Now, another detail is that the smell seems similar to a hot attic. During the summer when you are running the air conditioning the house is filled with heavy cold air. That air falls and finds ways of leaking out the lower portions of the house. Air leakage is much more significant than most people realize with 1/3 of all of the air in your home escaping every HOUR. When that air leaves, outside air must come in to replace it and often that is the hot attic air. They call this reverse stack effect, although not technically correct the air does flow in the opposite direction of winter stack effect.

So, something you did seems to have provided a path for that replacement air to enter from the attic.
1. Leaky attic ducts when the ac fan isn't running are one possibility.
2. Recessed lights (cans) and ceiling electrical boxes, but you said you did some sealing there.
3. A very strong return register with a limited or closed supply register.
4. Leaks around a return register in the ceiling.

What else did the renovations entail.

You also mentioned adding more roof vents. Attic ventilation requires high and low vents, where are yours?

Bud
And welcome to the forum Tony
 

Last edited by Bud9051; 07-22-15 at 06:59 PM. Reason: addition
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Old 07-22-15, 10:18 PM
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Thanks Bud9051...

The house was built on a slab and all of the duct work is in it. It is definitely warm air coming in from somewhere, so it looks like the a/c is ok and it smells clean. The return duct is in the ceiling, about 15 ft down the hallway.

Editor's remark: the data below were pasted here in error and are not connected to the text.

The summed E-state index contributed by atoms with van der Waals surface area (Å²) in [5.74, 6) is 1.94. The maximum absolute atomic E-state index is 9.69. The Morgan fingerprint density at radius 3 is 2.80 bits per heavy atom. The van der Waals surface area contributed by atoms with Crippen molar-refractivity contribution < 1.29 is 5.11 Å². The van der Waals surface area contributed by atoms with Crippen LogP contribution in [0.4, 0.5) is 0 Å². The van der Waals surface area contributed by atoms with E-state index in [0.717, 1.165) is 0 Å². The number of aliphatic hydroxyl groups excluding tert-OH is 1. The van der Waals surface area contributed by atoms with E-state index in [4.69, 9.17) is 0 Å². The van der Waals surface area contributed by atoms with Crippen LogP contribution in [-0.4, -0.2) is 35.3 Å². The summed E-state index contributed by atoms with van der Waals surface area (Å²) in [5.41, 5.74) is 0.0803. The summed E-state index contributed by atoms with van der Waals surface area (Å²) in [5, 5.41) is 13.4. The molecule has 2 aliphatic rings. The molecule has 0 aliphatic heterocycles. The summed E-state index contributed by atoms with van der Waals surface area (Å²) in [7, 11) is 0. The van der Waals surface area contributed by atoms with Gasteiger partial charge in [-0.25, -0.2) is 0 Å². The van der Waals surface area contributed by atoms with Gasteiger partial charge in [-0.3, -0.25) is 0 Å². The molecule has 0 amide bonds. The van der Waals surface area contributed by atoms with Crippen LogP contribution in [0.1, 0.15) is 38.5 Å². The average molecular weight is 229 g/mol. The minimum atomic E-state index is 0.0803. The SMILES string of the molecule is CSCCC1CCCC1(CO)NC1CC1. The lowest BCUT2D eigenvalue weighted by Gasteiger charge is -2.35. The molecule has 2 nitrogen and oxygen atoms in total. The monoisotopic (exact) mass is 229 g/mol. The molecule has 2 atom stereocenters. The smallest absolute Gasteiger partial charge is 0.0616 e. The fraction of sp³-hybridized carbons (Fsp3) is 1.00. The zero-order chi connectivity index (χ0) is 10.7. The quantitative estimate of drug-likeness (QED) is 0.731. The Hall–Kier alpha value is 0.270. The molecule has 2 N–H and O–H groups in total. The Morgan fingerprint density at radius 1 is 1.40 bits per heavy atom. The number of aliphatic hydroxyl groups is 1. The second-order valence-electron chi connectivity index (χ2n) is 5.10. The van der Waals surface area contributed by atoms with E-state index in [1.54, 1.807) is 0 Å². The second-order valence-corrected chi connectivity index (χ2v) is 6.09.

The house has always had 3 roof vents near the crown and 2 gable vents. Today, I had 4 more roof vents installed. There have never been any vents in the soffit.

We renovated the room back in October 2014. We pulled old paneling down, patched and textured sheet rock, new moldings, paint, carpet and a ceiling fan...no structural changes. We made the same renovations to the master bedroom 2 years ago and no problem there. There was never a problem in this room when the kids were growing up.

There could be something we did during the renovation that is causing this, but I am baffled at what it could be.
 
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Old 07-23-15, 05:18 AM
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Wow, lots of issues for your to-do list. Not to drift, but a quick list for future threads.
1. Attic venting can be improved.
2. I suspect air sealing and insulation need an upgrade.

I've read several articles about ducts in the slab corroding and leaking ground water in and creating a swamp down there. May be part of this problem but in any case i would want a visual inspection.

One return for all the supplies results in an imbalance in pressures. This should be part of that to-do list, but may be contributing to this issue. The question is, what changed. Typically old painted trim has been sealed in place for years with many coats of paint. Removing that trim could have provided multiple leakage paths that are now allowing attic air to leak into that room. Just throwing out comments to see if any stick.

Carpets have in some cases been a source of odors and being on a slab adds to that risk.

I'll be back.

Bud
 
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Old 07-23-15, 03:56 PM
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There is another return vent in the great room, so 2 return vents for 2300 sq ft.